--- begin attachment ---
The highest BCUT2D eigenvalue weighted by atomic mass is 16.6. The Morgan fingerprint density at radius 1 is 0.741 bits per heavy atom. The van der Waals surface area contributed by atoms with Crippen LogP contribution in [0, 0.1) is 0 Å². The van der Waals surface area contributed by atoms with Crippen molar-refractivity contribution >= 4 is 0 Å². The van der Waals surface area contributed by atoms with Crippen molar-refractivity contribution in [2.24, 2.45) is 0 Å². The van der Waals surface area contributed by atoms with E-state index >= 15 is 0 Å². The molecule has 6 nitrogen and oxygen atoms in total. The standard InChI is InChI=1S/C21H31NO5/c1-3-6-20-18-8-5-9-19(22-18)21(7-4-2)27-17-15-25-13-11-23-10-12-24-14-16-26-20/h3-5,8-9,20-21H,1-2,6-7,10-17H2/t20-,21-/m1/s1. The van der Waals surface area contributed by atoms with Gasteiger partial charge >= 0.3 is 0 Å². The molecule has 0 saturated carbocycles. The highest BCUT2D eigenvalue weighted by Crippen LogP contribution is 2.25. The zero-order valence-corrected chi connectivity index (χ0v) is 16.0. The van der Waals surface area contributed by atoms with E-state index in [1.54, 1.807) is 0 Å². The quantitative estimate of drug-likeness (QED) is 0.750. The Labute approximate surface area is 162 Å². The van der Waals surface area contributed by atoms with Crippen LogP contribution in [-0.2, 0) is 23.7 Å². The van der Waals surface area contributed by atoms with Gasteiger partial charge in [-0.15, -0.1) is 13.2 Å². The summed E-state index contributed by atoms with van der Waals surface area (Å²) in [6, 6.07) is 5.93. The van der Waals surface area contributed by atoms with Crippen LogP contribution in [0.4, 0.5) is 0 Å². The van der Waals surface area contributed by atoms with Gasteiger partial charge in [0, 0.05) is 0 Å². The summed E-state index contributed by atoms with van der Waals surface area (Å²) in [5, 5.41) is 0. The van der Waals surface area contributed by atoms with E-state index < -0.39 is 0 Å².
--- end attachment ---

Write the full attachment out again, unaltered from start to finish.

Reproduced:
The highest BCUT2D eigenvalue weighted by atomic mass is 16.6. The Morgan fingerprint density at radius 1 is 0.741 bits per heavy atom. The van der Waals surface area contributed by atoms with Crippen LogP contribution in [0, 0.1) is 0 Å². The van der Waals surface area contributed by atoms with Crippen molar-refractivity contribution >= 4 is 0 Å². The van der Waals surface area contributed by atoms with Crippen molar-refractivity contribution in [2.24, 2.45) is 0 Å². The van der Waals surface area contributed by atoms with E-state index >= 15 is 0 Å². The molecule has 6 nitrogen and oxygen atoms in total. The standard InChI is InChI=1S/C21H31NO5/c1-3-6-20-18-8-5-9-19(22-18)21(7-4-2)27-17-15-25-13-11-23-10-12-24-14-16-26-20/h3-5,8-9,20-21H,1-2,6-7,10-17H2/t20-,21-/m1/s1. The van der Waals surface area contributed by atoms with Gasteiger partial charge >= 0.3 is 0 Å². The molecule has 0 saturated carbocycles. The highest BCUT2D eigenvalue weighted by Crippen LogP contribution is 2.25. The zero-order valence-corrected chi connectivity index (χ0v) is 16.0. The van der Waals surface area contributed by atoms with E-state index in [1.54, 1.807) is 0 Å². The quantitative estimate of drug-likeness (QED) is 0.750. The Labute approximate surface area is 162 Å². The van der Waals surface area contributed by atoms with Crippen LogP contribution in [-0.2, 0) is 23.7 Å². The van der Waals surface area contributed by atoms with Gasteiger partial charge in [-0.15, -0.1) is 13.2 Å². The summed E-state index contributed by atoms with van der Waals surface area (Å²) in [6, 6.07) is 5.93. The van der Waals surface area contributed by atoms with Crippen LogP contribution in [0.4, 0.5) is 0 Å². The van der Waals surface area contributed by atoms with Gasteiger partial charge in [0, 0.05) is 0 Å². The summed E-state index contributed by atoms with van der Waals surface area (Å²) in [5, 5.41) is 0. The van der Waals surface area contributed by atoms with E-state index < -0.39 is 0 Å².